The Centre Pompidou announces its first collection of NFT and NFT-related artwork, featuring art by Jonas Lund, curated to ‘reflect the astonishing wealth of the forms of artistic creation associated with blockchain’.
THE CENTRE POMPIDOU IN THE AGE OF NFTs
As 2023 kicks off, the Centre Pompidou is the very first institution dedicated to modern and contemporary art to acquire a group of works dealing with the relations between blockchain and artistic creation, including its first NFTs. In all, eighteen projects by thirteen French and international artists are joining the collection. Produced by a variety of practices and cultures, such as crypto art, the plastic arts and new media, these works reflect the astonishing wealth of the forms of artistic creation associated with blockchain. Discussion by Marcella Lista and Philippe Bettinelli, curators of the video, audio and new media collection.
The Musée national d’art moderne (French Museum of Modern Art) has just included its first NFTs in its collection, along with a group of digital works dealing with the relations between blockchain and artistic creation. Among the thirteen artists selected for this ambitious acquisition project, we find the pioneers Claude Closky and Fred Forest, along with emerging talents like Chinese artist aaajiao, French artists Émilie Brout and Maxime Marion, and even Larva Labs, the American duo behind the “CryptoPunks” phenomenon, which popularised the very principle of NFTs with the general public.
As a sign of the times, in 2023 the acronym NFT (for Non-Fungible Token) entered the Larousse dictionary. But what is an NFT? As certificates of authenticity guaranteed by the blockchain system (a networked data storage technology comparable to a shared, decentralised and encrypted ledger), NFTs are unique by definition. And it is this unique character that explains the preference for using NFTs as certificates or deeds of ownership for digital goods, including artworks. Blockchains (whose emergence can be dated to 2008) have considerably marked the ecosystem of digital art, both in terms of the production and circulation of artworks. In the last three years, NFTs have thus stimulated a digital art market that is more volatile than ever. The bubble burst in the wake of spectacular transactions (the most famous still being by American artist Beeple who, in March 2021, sold his digital collage Everydays: the First 5000 Days for $69.3 million). The cryptocurrency market (on which the NFT market depends) has experienced a marked downturn, notably with the crash of the FTX assets exchange platform in late 2022.
As a sign of the times, in 2023 the acronym NFT (for Non-Fungible Token) entered the Larousse dictionary.
With this new acquisition, the idea is not so much to focus on the pop culture phenomenon of “collectibles” (collections of images sold by NFT, such as “Bored Apes” or “CryptoPunks”) as to explore the most daring uses of this technology in order to engage, according to Marcella Lista and Philippe Bettinelli “ an original study of the ecosystem of the crypto-economy and its impact on the definitions and contours of artworks, creators, collections and the receiving public”. Decoding an acquisition project that is profoundly rooted in a genealogy of the dematerialisation of artworks.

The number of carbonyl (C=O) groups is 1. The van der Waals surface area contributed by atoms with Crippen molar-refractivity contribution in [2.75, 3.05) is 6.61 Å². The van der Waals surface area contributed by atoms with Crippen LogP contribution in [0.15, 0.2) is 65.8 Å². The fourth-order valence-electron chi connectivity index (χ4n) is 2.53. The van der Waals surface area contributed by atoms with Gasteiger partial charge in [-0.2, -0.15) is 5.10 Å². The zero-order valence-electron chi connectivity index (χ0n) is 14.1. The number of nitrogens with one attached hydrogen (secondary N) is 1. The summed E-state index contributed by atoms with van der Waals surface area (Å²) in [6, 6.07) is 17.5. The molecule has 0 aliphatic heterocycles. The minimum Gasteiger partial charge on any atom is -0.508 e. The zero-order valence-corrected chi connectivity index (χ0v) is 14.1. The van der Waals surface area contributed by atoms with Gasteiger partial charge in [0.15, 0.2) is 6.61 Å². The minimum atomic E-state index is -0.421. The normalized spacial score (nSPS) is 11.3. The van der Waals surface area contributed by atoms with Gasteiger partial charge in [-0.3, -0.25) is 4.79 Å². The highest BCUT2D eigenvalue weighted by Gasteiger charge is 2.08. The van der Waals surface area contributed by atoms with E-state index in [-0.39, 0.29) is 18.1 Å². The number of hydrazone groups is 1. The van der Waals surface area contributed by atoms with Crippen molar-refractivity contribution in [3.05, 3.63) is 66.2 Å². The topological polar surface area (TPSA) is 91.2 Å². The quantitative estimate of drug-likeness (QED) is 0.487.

NFTs, blockchains, what’s so interesting about them?
Philippe Bettinelli — The recent media hype accompanying the NFT craze may have given the impression that digital art had just been born, whereas it has existed since the 1960s in very experimental forms that were much less widely disseminated at the time. When I became interested in them ten years ago, I didn’t imagine there would be such a boom in the visibility of these practices. Part of the success of NFTs can be explained by the fact that digital artists can now dispense with the traditional intermediaries of the art world, such as galleries and contemporary art fairs. They’re in direct contact with their communities. On the whole, the blockchain technology can be used for lots of things, some of which are relevant for us as a museum, while others have economic, commercial or civic goals – a variety of situations that may be reminiscent of the potential of video… ranging from teleshopping to Nam June Paik ! This potential is already an interesting cultural phenomenon.
Marcella Lista — In the beginning, in the NFT ecosystem we witnessed the phenomenon of collectibles such as, for example, the famous “Bored Apes” and the “CryptoPunks”, which were the focus of intense media attention. Cultural production at the time was fairly homogeneous in its modalities. Then unique approaches appeared, opening up a critical space. “Bitchcoin” by Sarah Meyohas, for example, was launched in February 2015, thus before the Ethereum cryptocurrency. This community currently embodies some of the most stimulating artistic debates of the contemporary world.